Insanity Racing

An Amateur Cross Country Racing Team

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 The Project, Insanity Too

Here is the story and some images of the project build of "Insanity Too".

The project.
This car is based on a shortened Discovery 1 chassis with the engine and gear box moved back in the chassis.

I had decided to go down this route as I had a very good chassis from a scrap car I purchased for spares, it meant I could easily recover a lot of parts from the first car and it meant I would be using many standard Land Rover parts that are relatively cheap and easy to source.

The roll cage (ROPS) and body panels where provided by Tornado Motorsports, Derbyshire.


This is where it all starts, with the arrival of the new frame. roll over protection and body panels.

 


The first job was to "clean" all the unnecessary parts of the chassis, removing the outriggers and various brackets.

Its amazing just how much metal we cut off at this point.

Next we located the new ROPS on the chassis to understand where everything was going to sit, We did this many times before we work out where everything needs to go and get an Idea of how things will line up.

 


Then we cut out a large section of the rear chassis to eliminate the overhang that a standard Discovery has.

The rear Chassis legs and rear cross member are cut off as close to the spring hangers as possible.


The old rear legs are cut profiled & welded back on in there new location, to provide the correct support for the rear of the ROPS.


Once the shortened rear chassis legs are welded back on in there new position. We chose to reinforce the joins with the triangular patches.

Next we located the new ROPS on the chassis again and start Welding it in to place. We've used ratchet straps to hold things into place.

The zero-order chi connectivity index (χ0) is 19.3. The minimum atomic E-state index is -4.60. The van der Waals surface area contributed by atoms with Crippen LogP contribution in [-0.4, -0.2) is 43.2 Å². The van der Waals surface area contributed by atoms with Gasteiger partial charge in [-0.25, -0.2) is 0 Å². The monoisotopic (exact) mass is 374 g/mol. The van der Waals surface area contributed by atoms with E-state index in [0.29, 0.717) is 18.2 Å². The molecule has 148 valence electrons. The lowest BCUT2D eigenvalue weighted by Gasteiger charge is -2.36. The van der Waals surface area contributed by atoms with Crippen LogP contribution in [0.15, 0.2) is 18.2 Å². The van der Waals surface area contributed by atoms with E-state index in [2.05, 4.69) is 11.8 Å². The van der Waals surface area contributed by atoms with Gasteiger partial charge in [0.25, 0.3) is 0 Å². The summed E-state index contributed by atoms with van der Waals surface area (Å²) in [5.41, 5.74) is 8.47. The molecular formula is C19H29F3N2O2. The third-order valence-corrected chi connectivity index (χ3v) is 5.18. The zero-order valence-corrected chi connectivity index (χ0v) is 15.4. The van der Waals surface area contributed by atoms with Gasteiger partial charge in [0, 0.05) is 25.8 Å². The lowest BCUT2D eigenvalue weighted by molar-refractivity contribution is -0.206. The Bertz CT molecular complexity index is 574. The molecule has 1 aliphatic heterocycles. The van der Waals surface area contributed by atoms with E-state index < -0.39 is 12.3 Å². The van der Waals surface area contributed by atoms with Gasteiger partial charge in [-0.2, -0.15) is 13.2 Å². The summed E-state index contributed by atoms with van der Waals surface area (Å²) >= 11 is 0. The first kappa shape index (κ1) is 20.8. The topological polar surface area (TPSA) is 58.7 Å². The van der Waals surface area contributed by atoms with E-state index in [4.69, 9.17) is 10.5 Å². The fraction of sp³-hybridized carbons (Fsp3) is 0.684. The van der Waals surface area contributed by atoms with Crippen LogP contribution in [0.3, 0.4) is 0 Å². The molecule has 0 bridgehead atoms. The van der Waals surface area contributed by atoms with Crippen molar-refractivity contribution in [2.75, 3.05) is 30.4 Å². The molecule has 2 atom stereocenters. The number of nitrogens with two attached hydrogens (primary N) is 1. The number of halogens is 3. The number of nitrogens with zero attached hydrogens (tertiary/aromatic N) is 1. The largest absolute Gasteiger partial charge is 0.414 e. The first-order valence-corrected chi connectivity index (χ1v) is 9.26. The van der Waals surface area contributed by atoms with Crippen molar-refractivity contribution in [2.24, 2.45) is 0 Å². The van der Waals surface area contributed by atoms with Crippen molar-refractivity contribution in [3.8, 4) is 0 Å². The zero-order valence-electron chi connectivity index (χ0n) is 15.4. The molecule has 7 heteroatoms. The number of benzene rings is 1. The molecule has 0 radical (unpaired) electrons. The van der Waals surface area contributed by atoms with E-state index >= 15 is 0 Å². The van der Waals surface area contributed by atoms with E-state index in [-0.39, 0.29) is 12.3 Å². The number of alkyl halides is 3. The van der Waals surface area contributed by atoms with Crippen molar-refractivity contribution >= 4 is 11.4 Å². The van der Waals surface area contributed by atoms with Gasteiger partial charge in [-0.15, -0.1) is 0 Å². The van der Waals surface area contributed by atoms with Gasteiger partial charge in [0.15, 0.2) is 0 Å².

The engine and transmission where relocated in there new position and the ROPS welded into place.
 
The more observant will also notice that the axels have been removed and its all sat on axel stands, Hind sight suggests that this should have been done earlier in the project.

All off a sudden it starts to look like a car again but there's a long way to go!


In the meantime I have been rebuilding the axels, replacing the brackets for the radius arms and spring mounts etc. Fitting new bushes throughout.
The hubs and swivels are rebuilt with new bearings, swivel seals and brake disks.

All of this goes onto the chassis with new springs and the shock absorbers from the original Insanity car (some of the many parts that we recovered from the old car).

With the axels and some wheels on things look good. Back on her feet again, you start to get a proper feel for how its going to look.

The next jobs were to fit the additional cross bars in the doors and fabricate the seat mountings.

We went through about five iterations of seat mountings just to get the seats in the best location.

There where also at least three iterations for the footwall construction before I found one I was happy with, it may not be the lightest option but gives a lot of security and mounting opportunities (and will allow me to change the auto pedal box for a manual version in the future). The welding does not look brilliant, this is at least in part because the sheet material is galvanized.